Introduction to Flightless
Humans need fantasy to be human. To be the place where the falling angel meets the rising ape.
This is a world of stories. Some are historical facts, others are ancient legends. The stories we share shape us and mould our culture. 'Flightless' is a world defined by the stories its people tell.
Welcome to the world of Flightless
It doesn't have a name. Rather, it has many names from many languages, all of them as relevant as any other. It's very similar to Earth, with a few key differences.
The world has an elliptical orbit around its sun that causes seasons to be uneven lengths. The northern hemisphere has long, mild summers and a short, cool winter while the south has a long, frigid winters and a short, intense summer.
There are no flying birds. To the people in this world, 'bird' means a large, feathered biped as capable of flight as humans are. There used to be flying birds a long time ago, but they vanished along with the flying people. In the ensuing thousands of years, bats have evolved to fill most of the ecological niches. Bats are a common sight during both day and night and fulfill many of the romantic ideas about flight and freedom that Earth humans have for birds.
Cats and Dogs
Tragically, domesticated dogs also vanished thousands of years ago. Attempts to domesticate wolves for a second time have been futile. Instead many species of cat have been domesticated. Domesticated tigers, lions, and leopards, and other big cats are common. They are slightly smaller and less fierce than their wild brethren on Earth, but fulfill many of the guarding and hunting companion roles dogs have on Earth.
A lot of the animals found in this world existed at some point on Earth. The only rule is that there are no non-avian dinosaurs and no pterosaurs. You may see animals living together here that in reality lived millions of years apart and on different continents. I know. Think of them as fantasy animals heavily based on the real thing.
The Reckonings are a series of 4 global cataclysms, spaced several thousand years apart. After each Reckoning, some significant change occurs in the world.
- The first one saw the loss of winged humans and flying birds (Hence the name Flightless)
- The second one caused domesticated dogs to turn on their masters and eventually turn into the malevolent Dire Wolves
- The third one led to the appearance of shadowy, cannibalistic creatures that lurk in dark woods known as Strangers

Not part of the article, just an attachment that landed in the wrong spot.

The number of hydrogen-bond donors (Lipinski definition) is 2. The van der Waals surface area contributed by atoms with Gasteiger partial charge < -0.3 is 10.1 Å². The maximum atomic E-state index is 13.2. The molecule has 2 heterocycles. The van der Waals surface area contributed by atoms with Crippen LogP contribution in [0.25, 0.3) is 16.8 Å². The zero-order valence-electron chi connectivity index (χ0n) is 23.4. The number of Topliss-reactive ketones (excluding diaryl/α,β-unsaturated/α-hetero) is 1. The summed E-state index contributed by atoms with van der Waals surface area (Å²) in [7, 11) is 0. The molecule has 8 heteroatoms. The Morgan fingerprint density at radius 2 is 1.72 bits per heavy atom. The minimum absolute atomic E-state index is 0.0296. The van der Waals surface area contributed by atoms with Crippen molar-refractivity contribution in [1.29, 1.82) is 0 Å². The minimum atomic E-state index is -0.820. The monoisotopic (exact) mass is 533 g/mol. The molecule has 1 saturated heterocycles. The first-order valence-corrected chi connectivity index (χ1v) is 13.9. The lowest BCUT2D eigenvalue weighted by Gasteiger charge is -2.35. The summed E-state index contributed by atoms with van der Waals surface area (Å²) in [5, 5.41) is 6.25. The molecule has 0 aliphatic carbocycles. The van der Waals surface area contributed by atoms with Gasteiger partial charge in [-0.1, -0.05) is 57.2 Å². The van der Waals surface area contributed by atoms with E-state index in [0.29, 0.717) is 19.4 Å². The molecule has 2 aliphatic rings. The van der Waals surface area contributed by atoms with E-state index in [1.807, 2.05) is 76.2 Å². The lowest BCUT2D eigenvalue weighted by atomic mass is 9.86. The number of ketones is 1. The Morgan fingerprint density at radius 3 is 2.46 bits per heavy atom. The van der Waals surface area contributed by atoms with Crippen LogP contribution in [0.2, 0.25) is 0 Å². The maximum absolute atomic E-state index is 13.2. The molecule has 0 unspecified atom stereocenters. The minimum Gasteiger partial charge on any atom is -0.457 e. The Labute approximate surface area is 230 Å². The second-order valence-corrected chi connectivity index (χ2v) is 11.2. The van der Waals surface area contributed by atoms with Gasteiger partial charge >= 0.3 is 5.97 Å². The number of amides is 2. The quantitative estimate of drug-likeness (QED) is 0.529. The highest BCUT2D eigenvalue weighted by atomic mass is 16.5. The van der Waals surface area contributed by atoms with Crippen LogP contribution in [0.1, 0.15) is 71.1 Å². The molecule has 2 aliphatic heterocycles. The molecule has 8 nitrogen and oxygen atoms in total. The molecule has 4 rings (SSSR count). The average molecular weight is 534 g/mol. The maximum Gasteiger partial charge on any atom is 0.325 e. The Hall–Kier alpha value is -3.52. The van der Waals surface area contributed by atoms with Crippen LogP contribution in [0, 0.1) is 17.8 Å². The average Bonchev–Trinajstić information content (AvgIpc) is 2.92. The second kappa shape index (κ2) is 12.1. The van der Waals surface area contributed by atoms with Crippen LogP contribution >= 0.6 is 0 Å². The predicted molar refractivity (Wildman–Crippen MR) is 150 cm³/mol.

- The fourth one led to the appearance of sea monsters known as leviathans (the monsters in question are recognizable from Earth as various plesiosaurs, mosasaurs, megalodons, etc).
The "present" of the world is set about 450 years after the Fourth Reckoning.
Spirits are celestial beings that collect the souls of the dead. All other gods and religions in this project are ambiguous and have no more or less proof than gods on Earth, but Spirits do concretely exist. They have sometimes been seen, and most cultures have adapted them into their belief systems somehow.
The Reckonings, most widely assumed to be judgement from the gods, will continue to happen in an endless cycle. Every time society starts building itself up to great peaks, another Reckoning happens to knock them down again. The story goes that the cycle will only end when a hero plays the drum called the World's Heart at the top of a tower at the north pole.
This promise of salvation at the north pole hangs in the background of the rest of the world. Most stories don't directly relate to all this global big picture stuff, but it's a uniting thread.
Why's the world map so empty?
I'm making this up as I go along. I have a rough idea of the cultural influences in each part of the world (i.e., whether that region is gonna draw from African history or Asian history), but other than that, if it isn't on the map yet I haven't thought of it yet.
There's no main character or primary country in this project, so you can dive in and start from anywhere. The Known World consists of a single landmass in the eastern hemisphere. There might be another landmass across the ocean... but nobody knows about it. The civilizations of Flightless are all based on real world cultures, with some influences more obvious than others. These are the civilizations that exist in the world so far and their inspirations.